Apache Isis v2 is compatible with Java 11 and above, and releases are cut using Java 11, leveraging the Maven toolchains plugin).

Therefore install Java 11 JDK or newer. Note that the JRE is not sufficient.

If you intend to contribute back patches to Apache Isis, note that while you can develop using Java 11 or above within your IDE, be sure not to use any APIs more recent than Java 11.

Installing Maven

Install Maven 3.6.3 or later, downloadable here.

Set MAVEN_OPTS environment variable:

export MAVEN_OPTS="-Xms512m -Xmx1024m"

Building Apache Isis

To build the source code from the command line, simply go to the root directory and type:

mvn clean install

The first time you do this, you’ll find it takes a while since Maven needs to download all of the Apache Isis prerequisites.

Thereafter you can speed up the build by adding the -o (offline flag). To save more time still, we also recommend that you build in parallel. (Per this blog post), you could also experiment with a number of JDK parameters that we’ve found also speed up Maven:

export MAVEN_OPTS="-Xms512m -Xmx1024m -XX:+TieredCompilation -XX:TieredStopAtLevel=1"
mvn clean install -o -T1C

For the most part, though, you may want to rely on an IDE such as Eclipse to build the codebase for you. Both Eclipse and Idea (12.0+) support incremental background compilation.

When using Eclipse, a Maven profile is configured such that Eclipse compiles to target-ide directory rather than the usual target directory. You can therefore switch between Eclipse and Maven command line without one interfering with the other.

Additional Build Profiles

Additional artifacts can be selected for inclusion with the build:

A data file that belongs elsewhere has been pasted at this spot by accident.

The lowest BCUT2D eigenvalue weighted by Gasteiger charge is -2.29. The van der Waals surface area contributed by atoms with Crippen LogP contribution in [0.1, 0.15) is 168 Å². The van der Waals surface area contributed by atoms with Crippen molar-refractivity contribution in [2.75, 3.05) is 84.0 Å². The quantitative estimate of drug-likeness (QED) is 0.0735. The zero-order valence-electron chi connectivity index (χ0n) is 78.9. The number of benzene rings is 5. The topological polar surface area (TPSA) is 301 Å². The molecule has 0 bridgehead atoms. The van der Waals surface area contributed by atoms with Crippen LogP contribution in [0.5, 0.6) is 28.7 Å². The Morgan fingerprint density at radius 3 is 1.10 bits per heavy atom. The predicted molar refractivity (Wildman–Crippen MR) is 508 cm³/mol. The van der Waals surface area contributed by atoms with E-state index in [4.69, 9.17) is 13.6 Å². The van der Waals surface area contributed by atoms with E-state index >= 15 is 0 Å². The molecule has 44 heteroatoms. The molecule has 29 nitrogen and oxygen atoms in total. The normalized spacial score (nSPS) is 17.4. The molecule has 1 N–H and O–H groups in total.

mvn clean install -Dmodule-xxx -Dmodule-yyy ...

where module-xxx and module-yyy correspond to profile names, as provided with the root pom.xml.

Table 1. Custom Build Profiles
Profile Name Description


All Apache Isis Modules


Official Project Documentation


Demo Application (JavaFx)


Demo Application (Vaadin)


Demo Application (Wicket).

Note that this also includes the Restful Objects and GraphQL viewers.


All Incubation Modules


The GraphQL Viewer


The JavaFX Viewer


The Kroviz Client (standalone viewer)


The Vaadin Viewer


Regression Tests (for the CI pipelines)


Tooling Ecosystem (Code Mining, Automated Docs, …​)

You can also skip building the "essential" modules that are released, by adding the -Dskip.essential. For example, to just build the tooling module, use:

mvn clean install -Dmodule-tooling -Dskip.essential

Checking for Vulnerabilities

Apache Isis configures the OWASP dependency check Maven plugin to determine whether the framework uses libraries that are known to have security vulnerabilities.

To check, run:

mvn org.owasp:dependency-check-maven:aggregate -Dowasp

This will generate a single report under target/dependency-check-report.html.

The first time this runs can take 10~20 minutes to download the NVD data feeds.

To disable, either run in offline mode (add -o or --offline) or omit the owasp property.